20 November 2017 Innovative on board payload optical architecture for high throughput satellites
Author Affiliations +
Proceedings Volume 10565, International Conference on Space Optics — ICSO 2010; 1056510 (2017) https://doi.org/10.1117/12.2309198
Event: International Conference on Space Optics—ICSO 2010, 2010, Rhodes Island, Greece
Abstract
For the next generation of HighThroughPut (HTP) Telecommunications Satellites, space end users’ needs will result in higher link speeds and an increase in the number of channels; up to 512 channels running at 10Gbits/s. By keeping electrical interconnections based on copper, the constraints in term of power dissipation, number of electrical wires and signal integrity will become too demanding. The replacement of the electrical links by optical links is the most adapted solution as it provides high speed links with low power consumption and no EMC/EMI.

But replacing all electrical links by optical links of an On Board Payload (OBP) is challenging. It is not simply a matter of replacing electrical components with optical but rather the whole concept and architecture have to be rethought to achieve a high reliability and high performance optical solution. In this context, this paper will present the concept of an Innovative OBP Optical Architecture.

The optical architecture was defined to meet the critical requirements of the application: signal speed, number of channels, space reliability, power dissipation, optical signals crossing and components availability. The resulting architecture is challenging and the need for new developments is highlighted. But this innovative optically interconnected architecture will substantially outperform standard electrical ones.

I.

INTRODUCTION

For the next generation of HighThroughPut (HTP) Telecommunications Satellites, space end users’ needs will result in higher link speeds and an increase in the number of channels; up to 512 channels running at 10Gbits/s. By keeping electrical interconnections based on copper, the constraints in term of power dissipation, number of electrical wires and signal integrity will become too demanding. The replacement of the electrical links by optical links is the most adapted solution as it provides high speed links with low power consumption and no EMC/EMI.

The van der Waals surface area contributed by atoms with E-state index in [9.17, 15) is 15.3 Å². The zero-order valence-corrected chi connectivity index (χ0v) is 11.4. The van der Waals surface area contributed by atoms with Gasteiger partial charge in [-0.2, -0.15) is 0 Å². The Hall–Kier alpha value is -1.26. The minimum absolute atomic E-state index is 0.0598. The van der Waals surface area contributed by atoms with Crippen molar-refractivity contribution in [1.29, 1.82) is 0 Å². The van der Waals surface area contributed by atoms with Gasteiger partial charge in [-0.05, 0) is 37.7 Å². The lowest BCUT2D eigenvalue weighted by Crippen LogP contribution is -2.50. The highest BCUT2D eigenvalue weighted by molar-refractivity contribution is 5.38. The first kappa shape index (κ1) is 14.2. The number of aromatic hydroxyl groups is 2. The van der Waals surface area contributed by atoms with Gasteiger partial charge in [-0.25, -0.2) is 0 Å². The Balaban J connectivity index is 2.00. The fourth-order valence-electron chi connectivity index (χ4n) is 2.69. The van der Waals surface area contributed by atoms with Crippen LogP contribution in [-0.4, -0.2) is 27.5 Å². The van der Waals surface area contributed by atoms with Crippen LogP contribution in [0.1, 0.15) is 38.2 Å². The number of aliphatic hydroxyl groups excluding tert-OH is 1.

But replacing all electrical links by optical links of an On Board Payload (OBP) is challenging. It is not simply a matter of replacing electrical components with optical but rather the whole concept and architecture have to be rethought to achieve a high reliability and high performance optical solution. In this context, this paper will present the concept of an Innovative OBP Optical Architecture.

The optical architecture was defined to meet the critical requirements of the application: signal speed, number of channels, space reliability, power dissipation, optical signals crossing and components availability. The resulting architecture is challenging and the need for new developments is highlighted. But this innovative optically interconnected architecture will substantially outperform standard electrical ones.

II.

OPTICAL ARCHITECTURE CONCEPT AND PRELIMINARY DESIGN

A.

High Throughput Satellites Standard Architecture

The current drivers behind the development of technology for high capacity telecomms satellites are transparent routers. The term “transparent” means that the processors do not de-modulate the data they receive, instead they perform fine granularity switching, routing and beamforming operations to direct each channel on the uplink to its intended location on the downlink. The work presented in this paper focuses on the router part of this architecture which means the Demux, Switching, Beamforming and Multiplexing functions showed in the typical block diagram Fig.1.